- “Most of the important things in the world have been accomplished by people who have kept on trying when there seemed to be no hope at all.” – Dale Carnegie.
- “Never never never give up.” – Winston Churchill.
- “You can't beat the person who won't give up.” – Babe Ruth.
- “Courage doesn’t always roar, sometimes it’s the quiet voice at the end of the day whispering ‘I will try again tomorrow.'” – Mary Anne Radmacher
Choose an inspiring quote and post it where you will see it every day. Recovering and moving on with your new life after a traumatic injury or amputation is not going to be easy. The learning experience can be overwhelming. There are many professionals who are willing to help you in this recovery process, but ultimately you must own and embrace your new life with an inner strength you never knew existed! You can do this!
I am a 59 year old female, above elbow amputee and have used an arm prosthesis since my injury over 25 years ago. It was my choice to begin using a body-powered prosthesis as soon as possible after the amputation. I use it in my daily life from morning until bedtime for tasks too numerous to list. I encourage the use of prosthetics whenever possible to live a full life. Find a prosthetist you can work with for your personal situation who understands that you are a unique individual and so are your prosthetic needs. Learn as much as you can about your prosthetic choices. I have been pleased working with Northern Orthotics and Prosthetics for my prosthetic needs. They have been great!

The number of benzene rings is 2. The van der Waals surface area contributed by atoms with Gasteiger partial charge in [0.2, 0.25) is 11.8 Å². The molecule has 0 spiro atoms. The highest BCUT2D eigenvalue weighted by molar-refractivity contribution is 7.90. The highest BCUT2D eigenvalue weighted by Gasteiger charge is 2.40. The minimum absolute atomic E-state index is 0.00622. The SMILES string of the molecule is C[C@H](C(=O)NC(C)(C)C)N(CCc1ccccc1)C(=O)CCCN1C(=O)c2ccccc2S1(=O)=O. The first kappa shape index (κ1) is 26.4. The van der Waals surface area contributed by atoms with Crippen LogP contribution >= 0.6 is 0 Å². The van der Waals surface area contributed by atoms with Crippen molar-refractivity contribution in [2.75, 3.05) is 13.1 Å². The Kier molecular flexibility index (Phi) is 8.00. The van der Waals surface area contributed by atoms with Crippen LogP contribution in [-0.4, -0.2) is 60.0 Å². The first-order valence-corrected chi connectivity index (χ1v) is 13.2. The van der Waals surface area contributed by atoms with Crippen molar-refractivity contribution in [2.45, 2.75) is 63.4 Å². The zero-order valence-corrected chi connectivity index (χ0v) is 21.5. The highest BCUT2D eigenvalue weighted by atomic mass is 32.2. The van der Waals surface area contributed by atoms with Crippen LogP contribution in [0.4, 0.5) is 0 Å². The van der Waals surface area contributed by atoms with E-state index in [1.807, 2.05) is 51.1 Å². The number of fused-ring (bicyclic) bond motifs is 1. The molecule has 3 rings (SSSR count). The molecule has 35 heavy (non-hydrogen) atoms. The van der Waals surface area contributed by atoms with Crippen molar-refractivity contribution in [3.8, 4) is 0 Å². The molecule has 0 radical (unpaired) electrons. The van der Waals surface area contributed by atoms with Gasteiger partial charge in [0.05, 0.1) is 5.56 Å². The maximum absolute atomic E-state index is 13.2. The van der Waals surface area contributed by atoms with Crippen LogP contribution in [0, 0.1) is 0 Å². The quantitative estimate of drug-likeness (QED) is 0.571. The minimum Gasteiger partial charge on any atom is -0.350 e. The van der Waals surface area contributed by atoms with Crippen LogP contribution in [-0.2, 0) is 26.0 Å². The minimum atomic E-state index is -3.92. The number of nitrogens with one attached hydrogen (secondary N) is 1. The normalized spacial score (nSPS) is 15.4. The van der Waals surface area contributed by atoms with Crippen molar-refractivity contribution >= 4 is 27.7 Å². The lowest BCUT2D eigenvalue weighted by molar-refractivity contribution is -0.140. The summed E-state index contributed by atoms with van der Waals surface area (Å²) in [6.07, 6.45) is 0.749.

An initial issue I had with my arm amputation was body image. It was difficult to look in a mirror when dressing for the day. My existing wardrobe did not fit well with wearing a prosthesis. This was something I had to work on and buying clothes is still frustrating today. You may also endure the curious stares from the public until they get used to your new look. If you show people that you are comfortable with your prosthesis it will put them at ease.
As I have grown older, I developed overuse syndromes in my good right arm. I urge you to be careful with your remaining limb(s) and keep them healthy. Talk to your doctor on the best way you can avoid overuse syndromes.
Don’t be afraid or too proud to ask for help when necessary. Research assistive devices that are available. You can also make adaptations in your home that will help. (An example is a wooden cutting board that my husband added stainless steel spikes to so I can easily slice a tomato or onion.)
Set realistic goals for yourself and celebrate your achievements. Getting back to a normal routine takes time.